2. Prospect-Lefferts has always been a fascinating area. My aunt, who would have been almost 100 now, remembered Midwood Street as being exclusive, a “doctors’ row” — for black physicians.

    That is, for the gentry. Doesn’t matter the color.

    The neighborhood’s limestones and half-timbered townhouses have for the most part been well-maintained by both their black and their white owners; the apartment buildings in that area used to be lovely — completely unaffordable for my in-laws when they went looking there in the 1940s, after the war, as Flatbush was for my parents in the 1950s.

    Flatbush Avenue along that stretch was filled not only with magnificent movie palaces but also with fine restaurants, bookstores, French bakeries, and boutique clothing shops. As with the rest of Flatbush, the crash came in the late 1960s with the introduction of dysfunctional families and their offspring, whose dubious character and behavior made their neighbors’ lives unbearable and unsafe.

    So all the hoopla about keeping that area “for the people” is odd. Which people? Only people that Ms. Boyd likes?

  3. Tim Thomas has worked tirelessly as a citizen reporter and, apparently, a CB member, to inform and serve his community, bending over backwards to be reasonable (albeit with a colorful communication style, to judge from his excellent blog)–but this board is clearly being hijacked by MTOPP shenanigans, in a playbook I recall all too well from the bad old days when Sonny Carson and his minions would try to disrupt the proceedings of CB 14. There are huge issues at play and huge stakes, yet the one feeble instrument for the community to leverage for a voice in their future has been split into rancorous little factions by a two-bit local demagogue. It’s a damn shame. Poor PLG will get what we’re all doomed to get–a sky full of towers filled with the rich, and a neighborhood snapped up and transformed by outside developers who made their moves while the true stakeholders–the folks living there–were busy shouting at each other.

  4. From last year’s Voice, a decent synopsis of the Alicia Boyd phenomenon. Ironically, I share her horror of high-rise development around the park and her concern that the now-slumbering Empire Blvd. corridor will be turned into a luxury condo row–but her foul and hateful tactics are just making matters worse. I’ve seen CBs in action–they’re lumbering, inefficient, and parochial–but you’d still have to be a saint to continue to serve on one once a harasser like this gets the board in her sights. (Irony: Alicia the Anti-Gentrification Crusader has also been reported to be cleaning up on the area’s new economy as an AirBnB host…)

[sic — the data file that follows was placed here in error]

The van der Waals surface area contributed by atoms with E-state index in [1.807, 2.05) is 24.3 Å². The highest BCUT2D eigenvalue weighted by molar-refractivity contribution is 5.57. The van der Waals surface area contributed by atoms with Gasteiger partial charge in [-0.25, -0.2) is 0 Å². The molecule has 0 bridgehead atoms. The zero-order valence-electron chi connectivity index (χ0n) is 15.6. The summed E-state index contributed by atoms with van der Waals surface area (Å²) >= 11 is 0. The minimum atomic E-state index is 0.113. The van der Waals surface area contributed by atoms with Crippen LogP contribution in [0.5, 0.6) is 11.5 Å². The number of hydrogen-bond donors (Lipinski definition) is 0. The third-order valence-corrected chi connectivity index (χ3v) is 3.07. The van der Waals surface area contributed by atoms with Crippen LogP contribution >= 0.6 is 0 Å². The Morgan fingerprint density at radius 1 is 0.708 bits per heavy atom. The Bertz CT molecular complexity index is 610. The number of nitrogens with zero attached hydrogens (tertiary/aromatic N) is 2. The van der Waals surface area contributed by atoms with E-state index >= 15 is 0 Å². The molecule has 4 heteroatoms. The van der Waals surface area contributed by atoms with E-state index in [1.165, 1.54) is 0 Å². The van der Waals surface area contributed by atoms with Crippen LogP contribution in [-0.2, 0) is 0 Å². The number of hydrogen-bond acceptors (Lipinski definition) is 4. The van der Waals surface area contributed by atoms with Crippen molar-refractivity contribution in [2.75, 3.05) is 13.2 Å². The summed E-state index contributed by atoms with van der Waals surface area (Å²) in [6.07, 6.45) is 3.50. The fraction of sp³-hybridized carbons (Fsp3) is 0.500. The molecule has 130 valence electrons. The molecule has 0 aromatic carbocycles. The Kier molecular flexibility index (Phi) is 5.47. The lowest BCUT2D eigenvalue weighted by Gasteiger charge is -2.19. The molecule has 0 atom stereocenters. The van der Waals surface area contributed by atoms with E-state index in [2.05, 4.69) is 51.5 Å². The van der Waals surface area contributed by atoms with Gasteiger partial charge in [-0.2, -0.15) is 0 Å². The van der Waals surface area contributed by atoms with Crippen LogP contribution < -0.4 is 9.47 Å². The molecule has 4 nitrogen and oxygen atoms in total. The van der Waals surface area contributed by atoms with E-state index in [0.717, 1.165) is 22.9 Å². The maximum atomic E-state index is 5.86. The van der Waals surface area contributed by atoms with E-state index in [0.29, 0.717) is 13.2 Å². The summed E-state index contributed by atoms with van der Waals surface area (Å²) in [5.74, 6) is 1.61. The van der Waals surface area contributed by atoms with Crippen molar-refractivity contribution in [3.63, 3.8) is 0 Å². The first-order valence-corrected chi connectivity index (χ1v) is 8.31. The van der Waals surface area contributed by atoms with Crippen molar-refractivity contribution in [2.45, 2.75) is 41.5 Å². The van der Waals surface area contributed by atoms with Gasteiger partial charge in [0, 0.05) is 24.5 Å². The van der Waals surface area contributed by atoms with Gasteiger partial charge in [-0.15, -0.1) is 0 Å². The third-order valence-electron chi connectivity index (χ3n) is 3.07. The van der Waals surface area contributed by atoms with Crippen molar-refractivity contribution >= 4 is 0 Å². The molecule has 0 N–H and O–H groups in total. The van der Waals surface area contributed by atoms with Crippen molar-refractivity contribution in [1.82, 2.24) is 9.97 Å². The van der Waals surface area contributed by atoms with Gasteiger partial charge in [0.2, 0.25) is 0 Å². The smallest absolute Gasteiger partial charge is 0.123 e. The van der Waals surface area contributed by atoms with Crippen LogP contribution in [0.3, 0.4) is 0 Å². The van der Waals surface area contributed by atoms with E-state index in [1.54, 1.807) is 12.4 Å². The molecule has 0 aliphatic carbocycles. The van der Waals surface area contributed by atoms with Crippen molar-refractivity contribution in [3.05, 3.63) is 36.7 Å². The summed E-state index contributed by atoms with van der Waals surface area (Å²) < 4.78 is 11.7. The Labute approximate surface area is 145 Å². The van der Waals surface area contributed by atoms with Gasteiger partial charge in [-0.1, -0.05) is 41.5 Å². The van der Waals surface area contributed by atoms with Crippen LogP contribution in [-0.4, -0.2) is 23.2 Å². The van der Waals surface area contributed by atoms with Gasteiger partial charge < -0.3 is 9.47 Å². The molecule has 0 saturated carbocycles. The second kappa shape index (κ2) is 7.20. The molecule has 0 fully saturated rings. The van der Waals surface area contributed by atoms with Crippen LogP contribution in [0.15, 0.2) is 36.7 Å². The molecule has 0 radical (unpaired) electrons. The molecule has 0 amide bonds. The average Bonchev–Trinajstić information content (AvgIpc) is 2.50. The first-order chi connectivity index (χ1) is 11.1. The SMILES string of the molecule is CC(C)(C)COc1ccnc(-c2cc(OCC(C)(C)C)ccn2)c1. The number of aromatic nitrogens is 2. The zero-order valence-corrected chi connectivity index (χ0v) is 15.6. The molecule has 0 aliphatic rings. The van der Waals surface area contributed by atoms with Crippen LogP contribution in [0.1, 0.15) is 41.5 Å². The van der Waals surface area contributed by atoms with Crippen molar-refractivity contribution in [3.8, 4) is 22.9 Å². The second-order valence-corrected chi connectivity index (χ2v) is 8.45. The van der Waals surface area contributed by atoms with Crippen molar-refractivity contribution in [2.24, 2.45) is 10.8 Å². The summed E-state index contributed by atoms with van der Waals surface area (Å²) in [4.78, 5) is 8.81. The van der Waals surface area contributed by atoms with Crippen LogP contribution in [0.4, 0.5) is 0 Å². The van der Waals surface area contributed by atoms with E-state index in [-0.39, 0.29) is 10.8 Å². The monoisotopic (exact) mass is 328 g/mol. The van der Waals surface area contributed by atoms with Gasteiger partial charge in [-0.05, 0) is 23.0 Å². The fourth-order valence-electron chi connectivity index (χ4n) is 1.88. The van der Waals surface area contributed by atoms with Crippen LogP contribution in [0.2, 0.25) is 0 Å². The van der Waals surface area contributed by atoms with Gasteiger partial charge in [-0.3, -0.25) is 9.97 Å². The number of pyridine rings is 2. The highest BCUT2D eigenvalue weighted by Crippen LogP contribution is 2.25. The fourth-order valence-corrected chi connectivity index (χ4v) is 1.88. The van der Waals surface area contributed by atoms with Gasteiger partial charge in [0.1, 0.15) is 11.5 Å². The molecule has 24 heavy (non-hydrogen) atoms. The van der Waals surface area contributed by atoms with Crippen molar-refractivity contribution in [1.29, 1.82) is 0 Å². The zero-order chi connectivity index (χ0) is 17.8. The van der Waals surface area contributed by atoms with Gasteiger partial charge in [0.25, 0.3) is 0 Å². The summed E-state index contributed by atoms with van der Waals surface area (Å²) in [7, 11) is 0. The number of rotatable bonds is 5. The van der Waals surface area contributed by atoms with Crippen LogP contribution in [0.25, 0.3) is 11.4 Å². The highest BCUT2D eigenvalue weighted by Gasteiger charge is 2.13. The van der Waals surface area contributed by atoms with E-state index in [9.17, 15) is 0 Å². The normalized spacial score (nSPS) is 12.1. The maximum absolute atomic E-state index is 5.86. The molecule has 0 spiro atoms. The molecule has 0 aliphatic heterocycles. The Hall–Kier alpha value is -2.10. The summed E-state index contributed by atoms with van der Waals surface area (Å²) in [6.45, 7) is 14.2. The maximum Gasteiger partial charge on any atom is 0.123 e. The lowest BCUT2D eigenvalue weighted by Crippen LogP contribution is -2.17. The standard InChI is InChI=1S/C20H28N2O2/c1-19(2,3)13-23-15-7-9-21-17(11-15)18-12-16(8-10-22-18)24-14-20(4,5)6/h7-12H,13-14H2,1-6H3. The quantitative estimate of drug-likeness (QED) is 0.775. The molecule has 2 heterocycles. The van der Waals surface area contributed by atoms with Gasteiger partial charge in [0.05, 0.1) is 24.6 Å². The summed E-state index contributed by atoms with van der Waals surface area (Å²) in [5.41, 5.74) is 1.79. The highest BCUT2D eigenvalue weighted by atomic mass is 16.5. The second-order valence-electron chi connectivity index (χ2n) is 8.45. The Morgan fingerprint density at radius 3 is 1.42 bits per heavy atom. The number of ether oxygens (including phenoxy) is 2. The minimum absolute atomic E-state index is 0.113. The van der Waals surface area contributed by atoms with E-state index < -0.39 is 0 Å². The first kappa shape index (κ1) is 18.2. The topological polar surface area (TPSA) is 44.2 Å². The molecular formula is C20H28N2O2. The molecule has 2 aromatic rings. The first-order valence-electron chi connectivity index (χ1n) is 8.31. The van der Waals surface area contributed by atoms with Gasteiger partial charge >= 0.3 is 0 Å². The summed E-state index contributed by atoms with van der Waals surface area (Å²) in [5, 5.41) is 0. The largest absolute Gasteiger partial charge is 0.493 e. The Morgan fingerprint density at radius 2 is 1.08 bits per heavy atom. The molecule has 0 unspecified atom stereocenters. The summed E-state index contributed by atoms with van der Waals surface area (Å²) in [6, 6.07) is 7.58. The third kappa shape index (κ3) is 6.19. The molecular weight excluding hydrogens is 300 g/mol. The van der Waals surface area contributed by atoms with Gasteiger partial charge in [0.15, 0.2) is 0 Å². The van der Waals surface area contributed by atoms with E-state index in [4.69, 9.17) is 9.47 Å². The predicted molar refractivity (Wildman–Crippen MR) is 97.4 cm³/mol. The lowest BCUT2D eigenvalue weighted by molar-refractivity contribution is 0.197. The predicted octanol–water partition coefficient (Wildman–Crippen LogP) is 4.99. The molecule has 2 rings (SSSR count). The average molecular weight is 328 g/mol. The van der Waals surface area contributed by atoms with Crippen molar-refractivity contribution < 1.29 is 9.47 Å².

5. So glad that I moved out of New York City, experiencing the gentrification of my neighborhood (Cortelyou Road) was too painful for me to experience and I know that it’s going to get worse. Good luck to all of the long-term residents who face displacement.

  6. Good heavens, Ann, where did you move to in order to escape Cortelyou Road’s so-called gentrification? To one of the seedier streets in Hartford or New Haven?

    I remember Cortelyou Road when it was clean with nary a 99-cent store in sight and no overly large, plastic signage. It even had a ski shop selling good equipment and chartering day trips to Hunter Mountain, which in those days was a pleasant family area and not the domain of maniacs screaming “Get out of the way!” as they careen straight down.

  7. If the goal was to get away from gentrification either Newark or Baltimore would be my guesses for areas she would move to.

  8. Well, I know this is going to come as a newsflash here, but please know that there there is no law of logic, science or government that requires all people to live on top of each other in urban cesspools. Perhaps she moved upstate or to some place in the country, where for very modest sums she could have more space a higher quality of life and peace of mind.

  9. ditmas park was an area built for wealthy people. it’s simply returning to it’s original purpose.

    hopefully kensington will be next. tragic how run down and scruffy so many of the houses have become. it’s starting to turn around though – some nice gut renovations being done getting rid of the tascky shiny railings and the like.

  10. I don’t know. We have plenty of hicks right here in NY, and lots of dog poop. I could go either way.

  11. I meant no disrespect to small, uncluttered towns; they are beautiful. But in their own way, they are no different from the Cortelyou Road and Flatbush and Church Avenues I remember from my growing-up years.

    The Flatbush I knew was tidy and quiet. You know, when the gentry and professional classes lived in pre-war apartment buildings and private homes, and shopkeepers didn’t have to worry about getting shot.